WISCONSIN P. & L. CO. v. Public Service Comm.Annotate this Case
45 Wis. 2d 253 (1969)
172 N.W.2d 639
WISCONSIN POWER & LIGHT COMPANY, Appellant, v. PUBLIC SERVICE COMMISSION and another, Respondents.
Supreme Court of Wisconsin.
Argued November 26, 1969.
Decided December 19, 1969.
*257 For the appellant there were briefs by Petersen, Sutherland, Axley & Brynelson, and oral argument by Eugene O. Gehl, all of Madison.
For the respondent Public Service Commission the cause was argued by William E. Torkelson, chief counsel, with whom on the brief was Robert W. Warren, attorney general.
For the respondent city of Richland Center there was a brief by Roberts, Boardman, Suhr & Curry, and oral argument by Richard L. Olson, all of Madison.
The following issues are presented on this appeal:
(1) Was the PSC order granting Richland Center's application for permission to construct facilities to connect to the Dairyland system in violation of sec. 196.495 (1), Stats.; and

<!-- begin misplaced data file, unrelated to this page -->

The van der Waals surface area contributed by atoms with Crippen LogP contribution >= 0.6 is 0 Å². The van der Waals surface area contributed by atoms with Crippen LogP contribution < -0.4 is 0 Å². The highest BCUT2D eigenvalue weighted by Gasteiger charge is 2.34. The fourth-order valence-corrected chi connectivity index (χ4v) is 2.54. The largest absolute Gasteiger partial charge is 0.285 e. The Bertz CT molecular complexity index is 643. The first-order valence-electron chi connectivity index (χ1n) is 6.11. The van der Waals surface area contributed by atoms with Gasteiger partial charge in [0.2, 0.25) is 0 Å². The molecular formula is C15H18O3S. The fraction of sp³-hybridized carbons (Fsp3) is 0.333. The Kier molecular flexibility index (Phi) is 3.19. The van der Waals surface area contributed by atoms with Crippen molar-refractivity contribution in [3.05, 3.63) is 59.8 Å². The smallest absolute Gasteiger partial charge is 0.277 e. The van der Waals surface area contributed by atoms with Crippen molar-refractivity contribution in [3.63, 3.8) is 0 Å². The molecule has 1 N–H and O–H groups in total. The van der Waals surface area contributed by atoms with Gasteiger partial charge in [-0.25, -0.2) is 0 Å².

(2) Is appellant a person whose "legal rights, duties or privileges" are "directly affected" within the meaning *258 of sec. 227.15, Stats., or a "person aggrieved" and "directly affected" within the meaning of sec. 227.16 (1), so as to be entitled to a review in the circuit court of the PSC's order?
Applicability of Sec. 196.495 (1), Stats.
In its simplest form the appellant's position is that sec. 196.495 (1), Stats., is applicable to wholesale sales of electric energy and that Richland Center and Dairyland are thus prohibited from constructing additional facilities, unless the conditions of that section are fulfilled. The respondents (Richland Center and PSC) contend that the prohibition of the section applies only to those providing energy at retail.
Sec. 196.495 (1), Stats., states: